It’s not difficult to see how complex the world has become over the past few decades. Yes, the radical transformation brought by digitisation has made the rewards for manufacturing companies greater – but with those greater rewards have come greater risks, as well.
Headlining these new digital technologies relevant to manufacturing are four basic categories: social media, big data, sensors … evolved and artificial intelligence. For those who are getting it right, exponential productivity growth has been the reward – and by 2030, the gains are expected to be measured in the trillions. We’re talking about vastly more efficient operations, impressively predictive and preventative maintenance, superior supply chain management, and reinvented inventories and logistics.
Shall we explore a little deeper?
#1. Social media
If you ask many people, they’ll tell you that the impact of social media since its dawning is obvious but at the same time vastly underestimated. It’s the same in the world of manufacturing, because while social media is now the dominant marketing strategy, the B2B nature of manufacturing means social interaction with customers and companies appears less important. However, B2B marketing experts say LinkedIn, Twitter and Facebook are indispensable for manufacturing, too, in areas like design and manufacturing insight, innovation and industry trends. Too many manufacturers focus exclusively on their work, company and industry, but today’s connective communication channels make manufacturing insights effectively infinite.
#2. Big data
We all know what data is – so what’s big data? If you think it’s lots and lots and lots of data, pat yourself on the back, because you’re starting to grasp how all of that information is increasingly being gathered and powerfully processed by manufacturers. It’s done in the production stages, and collected from operators, devices and machines thanks to smart modern sensors like an ultrasonic sensor and then analysed by even smarter software – and then the potential for massive benefits flow. We’re talking about things like enhanced predictive quality, anomaly detection, tool life-cycle optimisation, production forecasting, product lifecycle management – and the list goes on.
#3. Sensors … evolved
In the big data section, we mentioned the evolution of sensors like ultrasonic proximity sensors, which are deployed widely in the manufacturing industry to detect and measure distances by shooting out sonar-like ultrasonic sound waves that bounce back with their data. In our fourth industrial revolution, and in cahoots with AI, cloud computing and the industrial internet of things, manufacturing productivity and efficiency gets a big boost – while the impact on the environment is driven down. The latest digital ultrasonic sensors can sit on the tip of your pinkie finger – and yet the gains have become exponential. They’re not just cheaper and more accurate, they can now work in tandem with many other sensors to multiply the gains in areas like smarter flow measurement, the refinement of processes, the reduction of inefficiencies, the improvement of predictive maintenance, enhanced safety, the minimisation of downtime – and more.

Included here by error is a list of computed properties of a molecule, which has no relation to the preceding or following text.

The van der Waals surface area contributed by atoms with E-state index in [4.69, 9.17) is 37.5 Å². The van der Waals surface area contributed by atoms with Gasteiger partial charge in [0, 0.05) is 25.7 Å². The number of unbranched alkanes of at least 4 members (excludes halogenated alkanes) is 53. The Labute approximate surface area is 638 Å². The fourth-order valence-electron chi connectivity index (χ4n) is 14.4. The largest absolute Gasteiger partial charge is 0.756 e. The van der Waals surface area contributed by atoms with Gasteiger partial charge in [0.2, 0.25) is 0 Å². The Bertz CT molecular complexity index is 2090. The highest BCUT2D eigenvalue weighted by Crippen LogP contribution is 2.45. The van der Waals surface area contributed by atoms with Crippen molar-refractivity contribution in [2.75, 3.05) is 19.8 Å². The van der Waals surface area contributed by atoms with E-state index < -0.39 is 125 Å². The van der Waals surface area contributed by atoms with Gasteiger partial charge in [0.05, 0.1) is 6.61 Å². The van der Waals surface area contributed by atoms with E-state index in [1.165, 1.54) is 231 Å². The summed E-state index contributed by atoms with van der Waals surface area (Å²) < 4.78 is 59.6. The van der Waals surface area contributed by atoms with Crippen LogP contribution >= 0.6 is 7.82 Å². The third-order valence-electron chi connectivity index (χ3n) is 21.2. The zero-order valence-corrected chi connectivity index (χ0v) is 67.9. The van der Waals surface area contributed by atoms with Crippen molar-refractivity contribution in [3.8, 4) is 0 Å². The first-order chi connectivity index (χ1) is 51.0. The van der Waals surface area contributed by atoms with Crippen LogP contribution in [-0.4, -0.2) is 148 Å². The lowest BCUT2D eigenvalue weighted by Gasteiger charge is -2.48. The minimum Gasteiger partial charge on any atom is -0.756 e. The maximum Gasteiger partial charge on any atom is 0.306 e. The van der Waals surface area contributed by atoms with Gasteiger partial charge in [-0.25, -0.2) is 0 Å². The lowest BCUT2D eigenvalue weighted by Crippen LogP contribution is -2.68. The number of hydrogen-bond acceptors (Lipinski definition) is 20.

#4. Artificial intelligence
AI – it’s still the most futuristic of terms, even in 2020. A recent study showed that over 90% of manufacturing executives think AI and machine learning will headline smarter practices and operations in the very short-term future and beyond, in areas including production, quality control, design times, waste minimisation and more. How? Machine vision can monitor and find microscopic faults not visible to the naked eye, systems can make decisions to keep machines in perfect working order, machine learning can innovate products based on new inputs like different materials and lower budgets, and – like the rest of our list here – the incredible potential just goes on and on and on.
The final word: digitisation is the future of manufacturing
What is outlined in this piece is not just exciting news about modern manufacturing – it’s literally the game-changing future of the entire industry across the board. As the digital technology continues to evolve and the costs go down, the gains will become more and more accessible to more and more manufacturers – and those first in the queue will be the ones in the driving seat.